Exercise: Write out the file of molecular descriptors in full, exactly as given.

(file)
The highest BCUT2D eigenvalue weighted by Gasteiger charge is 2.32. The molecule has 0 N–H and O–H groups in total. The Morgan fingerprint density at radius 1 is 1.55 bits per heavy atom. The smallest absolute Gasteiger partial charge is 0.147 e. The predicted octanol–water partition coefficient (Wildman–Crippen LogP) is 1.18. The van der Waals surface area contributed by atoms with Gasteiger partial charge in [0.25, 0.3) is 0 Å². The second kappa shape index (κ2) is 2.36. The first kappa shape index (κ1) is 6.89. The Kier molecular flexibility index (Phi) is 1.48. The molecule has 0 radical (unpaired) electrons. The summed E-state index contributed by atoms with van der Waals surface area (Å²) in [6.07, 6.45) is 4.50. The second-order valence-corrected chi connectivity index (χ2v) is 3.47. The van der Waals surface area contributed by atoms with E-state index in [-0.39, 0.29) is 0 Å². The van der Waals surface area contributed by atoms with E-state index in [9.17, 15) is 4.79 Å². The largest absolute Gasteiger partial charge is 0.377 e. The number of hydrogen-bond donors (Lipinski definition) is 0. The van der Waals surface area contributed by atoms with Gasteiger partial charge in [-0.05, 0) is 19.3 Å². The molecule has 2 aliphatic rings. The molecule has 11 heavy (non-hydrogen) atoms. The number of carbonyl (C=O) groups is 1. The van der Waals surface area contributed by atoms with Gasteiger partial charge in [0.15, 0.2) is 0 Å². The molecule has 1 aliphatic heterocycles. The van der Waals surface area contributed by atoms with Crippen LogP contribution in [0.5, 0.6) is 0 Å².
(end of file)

The highest BCUT2D eigenvalue weighted by Gasteiger charge is 2.32. The molecule has 0 N–H and O–H groups in total. The Morgan fingerprint density at radius 1 is 1.55 bits per heavy atom. The smallest absolute Gasteiger partial charge is 0.147 e. The predicted octanol–water partition coefficient (Wildman–Crippen LogP) is 1.18. The van der Waals surface area contributed by atoms with Gasteiger partial charge in [0.25, 0.3) is 0 Å². The second kappa shape index (κ2) is 2.36. The first kappa shape index (κ1) is 6.89. The Kier molecular flexibility index (Phi) is 1.48. The molecule has 0 radical (unpaired) electrons. The summed E-state index contributed by atoms with van der Waals surface area (Å²) in [6.07, 6.45) is 4.50. The second-order valence-corrected chi connectivity index (χ2v) is 3.47. The van der Waals surface area contributed by atoms with E-state index in [-0.39, 0.29) is 0 Å². The van der Waals surface area contributed by atoms with E-state index in [9.17, 15) is 4.79 Å². The largest absolute Gasteiger partial charge is 0.377 e. The number of hydrogen-bond donors (Lipinski definition) is 0. The van der Waals surface area contributed by atoms with Gasteiger partial charge in [-0.05, 0) is 19.3 Å². The molecule has 2 aliphatic rings. The molecule has 11 heavy (non-hydrogen) atoms. The number of carbonyl (C=O) groups is 1. The van der Waals surface area contributed by atoms with Gasteiger partial charge in [0.15, 0.2) is 0 Å². The molecule has 1 aliphatic heterocycles. The van der Waals surface area contributed by atoms with Crippen LogP contribution in [0.5, 0.6) is 0 Å².